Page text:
I should have known that Microsoft, in its effort to compete with Google Apps in productivity, would find a way to package its new hybrid cloud-desktop Office 365 into something that requires a computer science degree just to sign-up.
Breathe easy, Google. Once again, Redmond is alienating potential customers by over-thinking something that's supposed to make our lives easier. Its complex offering of both pricing and services is already making my head hurt.
To start, there are 11 different pricing plans for this new "cloud" model, which really isn't a true cloud offering because it's still largely tied to desktop software. (Note to Redmond: downloading and installing software from the Internet, instead of a CD, does not make it a "cloud" offering.) To make matters worse, the company is making it just as hard - if not harder - for anyone to kick the tires and put Office 365 up against the competition.
I was glad to see Google get ahead of the Microsoft announcement with a blog post highlighting some ways that Apps is superior to Office 365. From the Google post:
Office 365 is 11 different plans, three editions and two tiers. Apps is $5/month with no commitment. We have a single, transparent, low price that meets everyone’s needs, and it hasn’t changed in 4 years. There’s no extras for basics like phone support and robust productivity apps. No long term contracts or opaque enterprise agreements. We also don’t lock you in. By design, we make it as easy as possible for you to move off of Google Apps if you want. We have a dedicated team of engineers whose sole goal is to help you get your data in and out of our products for free.
By contrast, the first question in Microsoft's online FAQ about Office 365 asks about switching from one Office 365 plan to another. I couldn't believe Microsoft's answer:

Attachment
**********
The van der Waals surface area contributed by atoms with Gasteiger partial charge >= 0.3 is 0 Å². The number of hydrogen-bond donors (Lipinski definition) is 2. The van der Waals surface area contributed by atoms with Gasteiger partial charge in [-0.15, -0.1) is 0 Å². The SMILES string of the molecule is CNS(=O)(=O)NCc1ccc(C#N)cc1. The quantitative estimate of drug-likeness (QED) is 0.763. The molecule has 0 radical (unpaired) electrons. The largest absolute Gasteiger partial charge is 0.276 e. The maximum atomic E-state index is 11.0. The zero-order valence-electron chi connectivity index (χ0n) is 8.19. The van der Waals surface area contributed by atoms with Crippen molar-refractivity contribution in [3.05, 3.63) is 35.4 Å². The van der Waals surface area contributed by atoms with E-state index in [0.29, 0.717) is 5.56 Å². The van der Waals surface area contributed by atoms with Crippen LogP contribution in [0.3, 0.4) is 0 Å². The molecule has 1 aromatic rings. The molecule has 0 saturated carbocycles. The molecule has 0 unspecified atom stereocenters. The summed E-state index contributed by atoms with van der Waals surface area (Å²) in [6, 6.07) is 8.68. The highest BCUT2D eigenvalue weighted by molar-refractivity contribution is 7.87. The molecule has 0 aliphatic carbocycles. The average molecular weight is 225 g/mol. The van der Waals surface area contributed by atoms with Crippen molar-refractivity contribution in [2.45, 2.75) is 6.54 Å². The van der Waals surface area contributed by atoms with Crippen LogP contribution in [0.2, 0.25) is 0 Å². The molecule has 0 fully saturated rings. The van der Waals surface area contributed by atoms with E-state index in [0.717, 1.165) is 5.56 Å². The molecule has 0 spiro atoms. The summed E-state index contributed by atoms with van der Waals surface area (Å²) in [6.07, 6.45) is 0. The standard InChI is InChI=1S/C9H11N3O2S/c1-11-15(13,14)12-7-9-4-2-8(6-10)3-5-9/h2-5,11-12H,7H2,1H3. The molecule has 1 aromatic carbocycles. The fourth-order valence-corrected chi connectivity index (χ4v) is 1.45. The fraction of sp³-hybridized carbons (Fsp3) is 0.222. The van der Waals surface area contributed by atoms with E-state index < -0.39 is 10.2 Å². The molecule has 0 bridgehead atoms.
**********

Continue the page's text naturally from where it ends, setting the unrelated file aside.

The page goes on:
We encourage you to buy the plan family (Plans P or E) you want to move forward with in the future. If, after purchase, you decide you want a plan from a different family, you will have to cancel your subscription and then buy a different plan (e.g., cancel your subscription to Plan P and then buy Plan E). Please be aware that your data may not be preserved, and you will have to provide sign up information again.
You almost want to laugh.
It's no secret that I've been a fan of what Google is doing with its cloud offerings. I know some people don't care for Google because of their concerns/paranoia about privacy - but you cannot argue that Google has made simple pricing and usage models a key priority. MIcrosoft could have done the same, but as Mary Jo Foley noted in her own post about Office 365:
...it’s hard to deny Office 365’s pricing/packaging complexity. I realize that there can be a trade-off between choice and simplicity, and Microsoft has gone for choice with its myriad Office 365 E plans, K plans, inclusion of a local Office client option, etc., and not a “one-price/package fits all” deal.
You see, Office 365 is not about the user, nor is it about taking the technology to the next level. It's about new revenue models - and locking customers into a complex system that will be hard to get out of later. Indulge me as a quote from the FAQ once more, this time as it relates to mobile access:
Access from mobile devices requires Wi-Fi capability or depends on carrier network availability. Some mobile functionality requires Microsoft Office Mobile 2010, which is included with specific releases of Windows Phones and Nokia phones. Office Mobile 2010 is not included in Office 2010 applications, suites, or Office Web Apps. There are some differences between the features of the Office Web Apps, Office Mobile 2010, and the Office 2010 applications.
The release of Office 365 is yet another example of why CEO Steve Ballmer is leading Microsoft (and its shareholders) down a path that will lead to the company's demise. Ballmer is a business guy, not a technology guy. And during a time when technology is advancing in ways that will make our lives easier and more flexible, Microsoft is operating in a silo of business-as-usual with disregard for technology that can untangle our digital lives.
I've said it before - and I'll say it again. If Microsoft wants to be a player in the next wave of technological innovation, it is time for Ballmer to go. Redmond has proven, once again, that it's completely out of touch when it comes to modern-day technology- not to mention anything remotely "cutting edge."